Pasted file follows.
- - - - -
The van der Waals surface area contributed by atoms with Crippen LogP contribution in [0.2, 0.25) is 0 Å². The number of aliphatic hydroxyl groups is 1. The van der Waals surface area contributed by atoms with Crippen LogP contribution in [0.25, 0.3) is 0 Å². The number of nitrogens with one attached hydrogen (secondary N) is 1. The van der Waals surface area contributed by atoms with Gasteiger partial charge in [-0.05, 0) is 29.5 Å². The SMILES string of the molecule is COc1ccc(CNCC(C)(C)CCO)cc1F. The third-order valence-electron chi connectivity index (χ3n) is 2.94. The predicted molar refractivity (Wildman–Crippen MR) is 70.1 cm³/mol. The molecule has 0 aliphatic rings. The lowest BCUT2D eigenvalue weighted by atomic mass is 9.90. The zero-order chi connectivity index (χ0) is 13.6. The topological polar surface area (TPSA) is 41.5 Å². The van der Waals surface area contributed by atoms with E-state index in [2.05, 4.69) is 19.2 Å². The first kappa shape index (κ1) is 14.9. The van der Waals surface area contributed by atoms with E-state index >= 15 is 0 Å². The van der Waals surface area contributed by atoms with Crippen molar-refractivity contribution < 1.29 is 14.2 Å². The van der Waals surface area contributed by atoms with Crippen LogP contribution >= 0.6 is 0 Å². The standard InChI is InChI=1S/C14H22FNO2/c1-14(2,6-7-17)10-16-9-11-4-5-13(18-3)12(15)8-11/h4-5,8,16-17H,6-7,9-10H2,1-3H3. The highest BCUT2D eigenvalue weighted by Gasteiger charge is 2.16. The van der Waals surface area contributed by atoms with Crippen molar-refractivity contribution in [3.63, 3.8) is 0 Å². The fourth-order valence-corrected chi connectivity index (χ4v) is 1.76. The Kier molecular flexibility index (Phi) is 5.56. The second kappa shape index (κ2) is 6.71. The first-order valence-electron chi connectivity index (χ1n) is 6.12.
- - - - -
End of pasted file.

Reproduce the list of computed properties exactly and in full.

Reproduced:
The van der Waals surface area contributed by atoms with Crippen LogP contribution in [0.2, 0.25) is 0 Å². The number of aliphatic hydroxyl groups is 1. The van der Waals surface area contributed by atoms with Crippen LogP contribution in [0.25, 0.3) is 0 Å². The number of nitrogens with one attached hydrogen (secondary N) is 1. The van der Waals surface area contributed by atoms with Gasteiger partial charge in [-0.05, 0) is 29.5 Å². The SMILES string of the molecule is COc1ccc(CNCC(C)(C)CCO)cc1F. The third-order valence-electron chi connectivity index (χ3n) is 2.94. The predicted molar refractivity (Wildman–Crippen MR) is 70.1 cm³/mol. The molecule has 0 aliphatic rings. The lowest BCUT2D eigenvalue weighted by atomic mass is 9.90. The zero-order chi connectivity index (χ0) is 13.6. The topological polar surface area (TPSA) is 41.5 Å². The van der Waals surface area contributed by atoms with E-state index in [2.05, 4.69) is 19.2 Å². The first kappa shape index (κ1) is 14.9. The van der Waals surface area contributed by atoms with E-state index >= 15 is 0 Å². The van der Waals surface area contributed by atoms with Crippen molar-refractivity contribution < 1.29 is 14.2 Å². The van der Waals surface area contributed by atoms with Crippen LogP contribution >= 0.6 is 0 Å². The standard InChI is InChI=1S/C14H22FNO2/c1-14(2,6-7-17)10-16-9-11-4-5-13(18-3)12(15)8-11/h4-5,8,16-17H,6-7,9-10H2,1-3H3. The highest BCUT2D eigenvalue weighted by Gasteiger charge is 2.16. The van der Waals surface area contributed by atoms with Crippen molar-refractivity contribution in [3.63, 3.8) is 0 Å². The fourth-order valence-corrected chi connectivity index (χ4v) is 1.76. The Kier molecular flexibility index (Phi) is 5.56. The second kappa shape index (κ2) is 6.71. The first-order valence-electron chi connectivity index (χ1n) is 6.12.